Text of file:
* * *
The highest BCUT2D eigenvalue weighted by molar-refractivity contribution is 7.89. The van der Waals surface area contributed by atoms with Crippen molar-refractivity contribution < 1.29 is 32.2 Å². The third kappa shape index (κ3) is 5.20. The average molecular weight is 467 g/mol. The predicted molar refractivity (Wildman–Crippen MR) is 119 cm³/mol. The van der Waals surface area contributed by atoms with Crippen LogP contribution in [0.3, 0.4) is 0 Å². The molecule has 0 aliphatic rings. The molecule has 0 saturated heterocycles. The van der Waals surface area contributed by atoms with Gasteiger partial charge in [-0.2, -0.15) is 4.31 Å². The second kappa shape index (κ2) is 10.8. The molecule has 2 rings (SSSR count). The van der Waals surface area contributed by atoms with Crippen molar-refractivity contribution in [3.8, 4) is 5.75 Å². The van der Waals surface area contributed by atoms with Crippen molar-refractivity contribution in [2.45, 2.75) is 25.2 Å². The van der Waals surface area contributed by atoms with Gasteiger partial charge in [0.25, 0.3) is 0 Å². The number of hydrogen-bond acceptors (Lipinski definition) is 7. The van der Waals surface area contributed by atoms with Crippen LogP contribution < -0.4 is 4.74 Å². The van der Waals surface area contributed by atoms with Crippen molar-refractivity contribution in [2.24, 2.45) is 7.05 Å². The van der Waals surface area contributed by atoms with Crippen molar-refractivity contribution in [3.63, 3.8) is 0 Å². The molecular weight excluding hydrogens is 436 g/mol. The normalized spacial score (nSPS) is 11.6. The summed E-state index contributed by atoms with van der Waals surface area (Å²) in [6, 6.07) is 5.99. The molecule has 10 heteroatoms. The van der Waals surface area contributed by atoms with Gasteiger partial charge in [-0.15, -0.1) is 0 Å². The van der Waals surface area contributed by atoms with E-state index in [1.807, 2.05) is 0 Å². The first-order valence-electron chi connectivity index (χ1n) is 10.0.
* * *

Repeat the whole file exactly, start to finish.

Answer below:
The highest BCUT2D eigenvalue weighted by molar-refractivity contribution is 7.89. The van der Waals surface area contributed by atoms with Crippen molar-refractivity contribution < 1.29 is 32.2 Å². The third kappa shape index (κ3) is 5.20. The average molecular weight is 467 g/mol. The predicted molar refractivity (Wildman–Crippen MR) is 119 cm³/mol. The van der Waals surface area contributed by atoms with Crippen LogP contribution in [0.3, 0.4) is 0 Å². The molecule has 0 aliphatic rings. The molecule has 0 saturated heterocycles. The van der Waals surface area contributed by atoms with Gasteiger partial charge in [-0.2, -0.15) is 4.31 Å². The second kappa shape index (κ2) is 10.8. The molecule has 2 rings (SSSR count). The van der Waals surface area contributed by atoms with Crippen molar-refractivity contribution in [3.8, 4) is 5.75 Å². The van der Waals surface area contributed by atoms with Crippen molar-refractivity contribution in [2.45, 2.75) is 25.2 Å². The van der Waals surface area contributed by atoms with Gasteiger partial charge in [0.25, 0.3) is 0 Å². The number of hydrogen-bond acceptors (Lipinski definition) is 7. The van der Waals surface area contributed by atoms with Crippen LogP contribution < -0.4 is 4.74 Å². The van der Waals surface area contributed by atoms with Crippen molar-refractivity contribution in [2.24, 2.45) is 7.05 Å². The van der Waals surface area contributed by atoms with Crippen molar-refractivity contribution in [3.63, 3.8) is 0 Å². The molecular weight excluding hydrogens is 436 g/mol. The normalized spacial score (nSPS) is 11.6. The summed E-state index contributed by atoms with van der Waals surface area (Å²) in [6, 6.07) is 5.99. The molecule has 10 heteroatoms. The van der Waals surface area contributed by atoms with Gasteiger partial charge in [-0.15, -0.1) is 0 Å². The van der Waals surface area contributed by atoms with E-state index in [1.807, 2.05) is 0 Å². The first-order valence-electron chi connectivity index (χ1n) is 10.0.